India Currents gave me a voice in days I was very lost. Having my articles selected for publishing was very validating – Shailaja Dixit, Executive Director, Narika, Fremont
These are not the “Desis of the Year.” Yes, they’re all desis by our rather expansive definition—Indian-Americans, children of one or two Indian parents, immigrants from India to the United States, Indians who have established their personal or professional lives in the U.S.—and they have all made headlines this calendar year. But that’s where the similarities end.
In the following pages, you’ll meet original thinkers, policy makers, trendsetters, record-breakers, and media sensations. And this is still far from an exhaustive list.
A number of notable businessmen (and women) were in the news this year, including Subrah Iyer of WebEx, which was acquired by Cisco Systems, and Sanjay Khosla, who was named President of Kraft International Commercial. 2007 also saw Rajendra Roy’s appointment to the position of Chief Curator of the Department of Film at the Museum of Modern Art in New York City. There are at least four South Asians in diaspora we’d love to claim but can’t: Canadian director Deepa Mehta, whose Water made waves at the Oscars this year; British hip-hop artist M.I.A., who came out with her second album, Kala, in August; and British authors Mohsin Hamid and Indra Sinha, whose novels were shortlisted for the 2007 Man Booker Prize. We even thought of giving honorary desi status to Stephen Colbert, for having featured the Shah Rukh Khan-Amitabh Bachchan feud not once, but twice, on The Colbert Report.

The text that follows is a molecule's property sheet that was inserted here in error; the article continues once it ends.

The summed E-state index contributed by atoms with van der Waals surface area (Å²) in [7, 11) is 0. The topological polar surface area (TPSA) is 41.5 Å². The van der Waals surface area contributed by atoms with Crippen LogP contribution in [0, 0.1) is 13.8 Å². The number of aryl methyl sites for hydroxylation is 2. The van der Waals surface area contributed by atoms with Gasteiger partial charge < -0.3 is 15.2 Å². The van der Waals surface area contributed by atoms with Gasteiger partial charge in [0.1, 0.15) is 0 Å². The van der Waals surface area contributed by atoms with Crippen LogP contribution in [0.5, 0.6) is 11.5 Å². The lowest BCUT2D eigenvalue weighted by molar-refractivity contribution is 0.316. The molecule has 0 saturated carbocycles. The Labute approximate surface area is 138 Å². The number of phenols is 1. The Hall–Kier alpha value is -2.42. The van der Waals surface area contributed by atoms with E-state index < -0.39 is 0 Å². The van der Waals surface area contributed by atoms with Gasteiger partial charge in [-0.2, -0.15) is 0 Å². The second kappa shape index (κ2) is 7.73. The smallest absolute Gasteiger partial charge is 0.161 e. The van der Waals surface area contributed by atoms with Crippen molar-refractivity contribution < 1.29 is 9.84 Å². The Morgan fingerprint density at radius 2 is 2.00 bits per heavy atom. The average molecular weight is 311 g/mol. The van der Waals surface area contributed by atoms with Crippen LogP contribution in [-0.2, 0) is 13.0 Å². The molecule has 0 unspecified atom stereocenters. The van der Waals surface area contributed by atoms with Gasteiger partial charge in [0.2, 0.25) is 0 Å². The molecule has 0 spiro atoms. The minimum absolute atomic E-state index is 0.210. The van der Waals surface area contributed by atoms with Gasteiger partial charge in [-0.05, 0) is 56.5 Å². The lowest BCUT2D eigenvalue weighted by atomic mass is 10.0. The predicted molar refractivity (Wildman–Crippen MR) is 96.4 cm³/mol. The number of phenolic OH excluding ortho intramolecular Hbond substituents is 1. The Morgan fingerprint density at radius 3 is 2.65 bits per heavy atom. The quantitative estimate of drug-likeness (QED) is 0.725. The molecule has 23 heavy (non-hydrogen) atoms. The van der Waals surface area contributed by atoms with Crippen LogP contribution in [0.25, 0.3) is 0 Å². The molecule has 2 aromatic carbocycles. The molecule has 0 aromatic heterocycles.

We’re waiting to see how Adhir Kalyan from Aliens in America continues to perform, and only time will tell how Sanjay Gupta’s ratings fare after his widely publicized clash with Michael Moore. As for Sir Salman Rushdie, we figured knighthood was a decent consolation prize for the split from Padma Lakshmi ofTop Chef fame.